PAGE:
Cool thanks its still confusing, but now maybe I can kinda figure them out.
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Old 07-06-2005, 02:39 PM   #6
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Default Re: Eraly Drag Racing Classes ?

Up through the sixties, lots of classes:

Gasser(Coupe-sedan) -street roadster-modified sports--classes for different body styles, streetable or pseudo streetable, 10% or less engine setback. Meant as a street class, but soon evolved way past this...upper classes soon added "S" designations for blown cars. Modified production then begun as a street class...

Altered (and fuel altered) (coupe-sedan) and roadster-fuel roadster--classes for race cars with 25% setback, no street equipment

Competition coupe and competition roadster--no limits on setback or mods, evolved into just dragsters carrying a body shell. Also fuel versions.

dragsters, fuel dragsters

All were then subdivided by weight to HP ratio, I think supercharger just bumped you up in these divisions.

I think this is roughly correct for modified cars mid fifties--sixties. Then a massive die-off of hotrod classes...
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Old 07-06-2005, 02:53 PM   #7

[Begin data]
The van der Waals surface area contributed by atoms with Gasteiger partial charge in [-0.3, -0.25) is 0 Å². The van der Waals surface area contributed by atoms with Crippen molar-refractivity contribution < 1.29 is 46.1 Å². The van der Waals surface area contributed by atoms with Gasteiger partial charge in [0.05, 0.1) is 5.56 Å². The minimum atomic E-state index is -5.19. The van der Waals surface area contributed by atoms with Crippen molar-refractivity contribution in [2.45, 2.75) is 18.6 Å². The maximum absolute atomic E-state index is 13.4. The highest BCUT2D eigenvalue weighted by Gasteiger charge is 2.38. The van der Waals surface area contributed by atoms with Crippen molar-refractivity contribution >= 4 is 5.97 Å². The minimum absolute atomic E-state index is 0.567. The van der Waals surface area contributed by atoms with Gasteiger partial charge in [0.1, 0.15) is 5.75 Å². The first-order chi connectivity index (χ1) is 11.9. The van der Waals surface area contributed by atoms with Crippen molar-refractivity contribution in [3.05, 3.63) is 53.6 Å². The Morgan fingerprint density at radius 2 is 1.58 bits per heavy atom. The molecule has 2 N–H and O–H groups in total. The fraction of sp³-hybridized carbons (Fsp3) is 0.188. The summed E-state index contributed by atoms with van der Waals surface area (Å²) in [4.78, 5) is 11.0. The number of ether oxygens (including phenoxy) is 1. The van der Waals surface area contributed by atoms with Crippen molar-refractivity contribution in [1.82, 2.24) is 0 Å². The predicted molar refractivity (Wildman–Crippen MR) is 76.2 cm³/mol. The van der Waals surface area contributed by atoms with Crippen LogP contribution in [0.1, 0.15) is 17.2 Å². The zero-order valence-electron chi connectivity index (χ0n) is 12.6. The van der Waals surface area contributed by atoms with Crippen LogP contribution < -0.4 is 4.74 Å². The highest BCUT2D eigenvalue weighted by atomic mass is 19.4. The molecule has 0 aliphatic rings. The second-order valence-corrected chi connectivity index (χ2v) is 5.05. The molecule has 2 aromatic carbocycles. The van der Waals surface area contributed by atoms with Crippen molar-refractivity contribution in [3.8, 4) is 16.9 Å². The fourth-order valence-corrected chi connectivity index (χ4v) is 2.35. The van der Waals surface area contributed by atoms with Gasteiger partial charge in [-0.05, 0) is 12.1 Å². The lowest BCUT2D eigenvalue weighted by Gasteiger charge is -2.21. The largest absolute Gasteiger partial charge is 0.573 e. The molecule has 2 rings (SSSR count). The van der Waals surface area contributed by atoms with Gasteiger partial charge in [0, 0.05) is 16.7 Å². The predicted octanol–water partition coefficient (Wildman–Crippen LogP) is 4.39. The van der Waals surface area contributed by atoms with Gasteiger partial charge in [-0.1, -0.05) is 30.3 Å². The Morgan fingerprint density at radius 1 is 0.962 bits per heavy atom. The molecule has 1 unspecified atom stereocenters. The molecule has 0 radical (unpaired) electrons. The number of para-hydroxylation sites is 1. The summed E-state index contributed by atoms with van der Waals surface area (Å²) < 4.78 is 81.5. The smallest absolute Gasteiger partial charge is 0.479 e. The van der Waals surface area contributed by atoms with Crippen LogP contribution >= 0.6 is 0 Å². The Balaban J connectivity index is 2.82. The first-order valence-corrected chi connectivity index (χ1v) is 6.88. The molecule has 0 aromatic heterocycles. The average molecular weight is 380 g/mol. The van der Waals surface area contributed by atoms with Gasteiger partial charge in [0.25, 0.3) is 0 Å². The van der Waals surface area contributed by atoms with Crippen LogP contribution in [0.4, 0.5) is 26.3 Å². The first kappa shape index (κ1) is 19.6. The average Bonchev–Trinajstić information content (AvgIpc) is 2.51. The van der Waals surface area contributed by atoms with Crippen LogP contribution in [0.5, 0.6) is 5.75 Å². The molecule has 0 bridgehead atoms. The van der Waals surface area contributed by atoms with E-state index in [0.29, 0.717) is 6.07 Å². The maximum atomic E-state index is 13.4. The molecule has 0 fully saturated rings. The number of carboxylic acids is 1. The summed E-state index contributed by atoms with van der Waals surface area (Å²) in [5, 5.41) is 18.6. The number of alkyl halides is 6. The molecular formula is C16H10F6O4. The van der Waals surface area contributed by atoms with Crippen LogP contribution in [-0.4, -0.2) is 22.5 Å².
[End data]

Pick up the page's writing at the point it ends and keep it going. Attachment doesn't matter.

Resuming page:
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Default Re: Eraly Drag Racing Classes ?

Quote:
Originally Posted by RockabillyTim
Cool thanks its still confusing, but now maybe I can kinda figure them out.
For the 50's it was simpler as there just weren't as many classes.
some places gave the same type class lettering as the lakes cars. /SR for Street Roadster, /CC for Competition Coupe, etc.

Just wondering, How many of you remember the fuel ban?...
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Old 07-06-2005, 02:53 PM   #8
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Default Re: Early Drag Racing Classes ?

I've got a 1964 NHRA Rule Book if you have a specific class question.
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Old 07-06-2005, 02:56 PM   #9
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Default Re: Eraly Drag Racing Classes ?

Weight breaks changed continually as bigger engines came out and superchargers became common, and of course the stock classes were continually rethrashed as new cars got faste cheating more sophisticated, and so on--eventually super stock added at the top to take new and very fast stuff. SA=stock automatic, separate from regular stock for a long time. Eventually, they started assigning their own HP numbers to stockers whose factory power ratings were very low or high compared to competitors--a lot of stock power ratings were pure hot air.
X classes in the modified divisions were for obsolete bangers, flatheads, and such after they became uncompetitive.
Old rule books are hard to find--anybody have any websites or postable copies??
A way to get a snapshot of the situation for a particular time period is to look in HRM. In the period from maybe the mid fifties to the mid sixties, the peak period of many of the now extinct classes, they gave elaborate coverage with class results to the big meets, and also for a while printed a list in every issue of current records for all the classes.
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Old 07-06-2005, 02:57 PM   #10